“It is from electricity being very expensive that you find more culprits trying to by-pass electricity. This is going to happen in water; that government is most likely to incur more costs to address such challenges. We are seeing Umeme incurring more costs in enforcing and getting those culprits. We are going to see corruption from the officials themselves,” Ssemwanga observes.
Since the majority of rural population has no access to clean and safe water, this tax, according to Uganda People’s Congress spokesperson Okello Lucima will create racketeering and graft.
He says the taxation will just in other government departments, water will be no different. A network of the corrupt and speculative people to exploit the water delivery system.
Much as the national water and sewerage Corporation is the sole piped water provider, there are fears that any increase in the water cost will more likely create a foundation in Uganda to breed water cartels by well connected people.
“I wouldn’t be surprised if it comes up because corruption, it goes on advancing. So even in water, we can have those cartels being created eventually,” Wandera observes.
However, Kagaba says the sole water provider will ensure that no one else supplies water, thereby killing off any cartel rearing its head. The monopoly, she adds, helps NWSC consolidate its tax collection ability.
“I don’t really think the cartels may come up because right now National Water is the monopoly. If the cartels come up in the purpose for which the government put this tax will not be achieved because people will divert to these cartels.
Ssemwanga observes that water cartels are most likely to emerge if the sector is liberalised.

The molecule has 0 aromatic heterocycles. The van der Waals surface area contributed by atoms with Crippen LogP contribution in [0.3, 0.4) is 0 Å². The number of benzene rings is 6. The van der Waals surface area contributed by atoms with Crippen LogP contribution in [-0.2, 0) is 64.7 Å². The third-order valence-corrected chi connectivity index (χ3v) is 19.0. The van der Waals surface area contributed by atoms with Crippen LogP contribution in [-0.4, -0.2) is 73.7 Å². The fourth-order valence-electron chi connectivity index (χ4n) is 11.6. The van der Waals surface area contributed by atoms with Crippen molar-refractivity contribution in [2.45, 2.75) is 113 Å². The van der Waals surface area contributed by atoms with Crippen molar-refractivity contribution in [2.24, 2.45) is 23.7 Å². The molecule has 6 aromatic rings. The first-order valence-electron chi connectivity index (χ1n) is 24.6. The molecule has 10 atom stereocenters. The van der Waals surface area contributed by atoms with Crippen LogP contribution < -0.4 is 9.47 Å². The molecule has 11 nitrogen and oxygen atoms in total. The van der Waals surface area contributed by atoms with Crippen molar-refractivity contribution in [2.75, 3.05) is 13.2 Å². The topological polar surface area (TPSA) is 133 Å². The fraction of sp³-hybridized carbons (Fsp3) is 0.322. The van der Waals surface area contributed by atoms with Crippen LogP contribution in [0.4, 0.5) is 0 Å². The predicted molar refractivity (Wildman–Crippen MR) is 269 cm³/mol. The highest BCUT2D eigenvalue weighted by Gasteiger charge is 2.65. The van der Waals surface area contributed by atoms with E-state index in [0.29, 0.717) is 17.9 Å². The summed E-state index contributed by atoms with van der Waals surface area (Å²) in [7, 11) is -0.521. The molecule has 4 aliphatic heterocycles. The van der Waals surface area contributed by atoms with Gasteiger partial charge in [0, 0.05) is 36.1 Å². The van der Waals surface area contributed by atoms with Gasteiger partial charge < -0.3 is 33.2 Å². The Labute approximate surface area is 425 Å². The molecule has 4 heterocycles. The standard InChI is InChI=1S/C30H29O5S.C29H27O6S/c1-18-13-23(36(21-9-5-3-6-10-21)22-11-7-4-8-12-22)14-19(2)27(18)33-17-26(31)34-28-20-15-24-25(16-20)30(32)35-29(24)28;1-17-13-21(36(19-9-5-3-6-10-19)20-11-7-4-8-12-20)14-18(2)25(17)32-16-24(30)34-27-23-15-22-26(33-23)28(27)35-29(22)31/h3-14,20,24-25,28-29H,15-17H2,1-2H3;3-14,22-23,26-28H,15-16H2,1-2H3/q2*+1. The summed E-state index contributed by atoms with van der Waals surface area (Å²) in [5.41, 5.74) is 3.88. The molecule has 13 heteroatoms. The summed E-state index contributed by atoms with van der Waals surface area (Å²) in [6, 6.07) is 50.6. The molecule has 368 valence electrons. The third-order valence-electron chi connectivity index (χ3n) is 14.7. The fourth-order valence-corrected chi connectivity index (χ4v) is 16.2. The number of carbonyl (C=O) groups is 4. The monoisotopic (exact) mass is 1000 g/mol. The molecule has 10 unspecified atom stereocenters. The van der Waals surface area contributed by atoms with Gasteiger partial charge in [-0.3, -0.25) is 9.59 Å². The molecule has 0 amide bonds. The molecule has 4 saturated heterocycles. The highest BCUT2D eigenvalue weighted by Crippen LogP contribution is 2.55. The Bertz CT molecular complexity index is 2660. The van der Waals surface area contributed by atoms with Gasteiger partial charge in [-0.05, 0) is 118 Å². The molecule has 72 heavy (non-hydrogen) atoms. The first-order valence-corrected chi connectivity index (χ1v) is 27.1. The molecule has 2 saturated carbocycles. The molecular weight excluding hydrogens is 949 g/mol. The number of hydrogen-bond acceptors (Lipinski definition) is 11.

When this proposal came in the budget last year, the speaker of parliament Rebecca Kadaga said Parliament was going to fight the reintroduction of VAT on piped water; and indeed it was.
Kadaga said the previous parliament had then rejected this proposal and wondered as to why the government had reintroduced it.
The chairperson of the parliamentary forum on water, sanitation and hygiene Jacqueline Amongin says the forum will again lobby other MPs, like last year to have this proposal dropped.
Amongin is worried that the introduction will drive the population to use unsafe water thereby exposing themselves to water-borne diseases.
“Last year the Forum worked hard to have this 18% removed and water was zero-rated. But now they have reinstated it. So now we have to put back the points we raised last year,” she says.
She says illegal connections are more likely to increase if the tax is implemented.
National Water and Sewerage Corporation spokesperson Vivien Newumbe says before VAT was removed, consumers were paying their bills without any problem. She doesn’t see any problem cropping up because of the reintroduction of the tax.
Newumbe says “We don’t think this is going to affect us [NSWC] in any way like saying that we are going to have massive illegal connections or corruption and things like that.”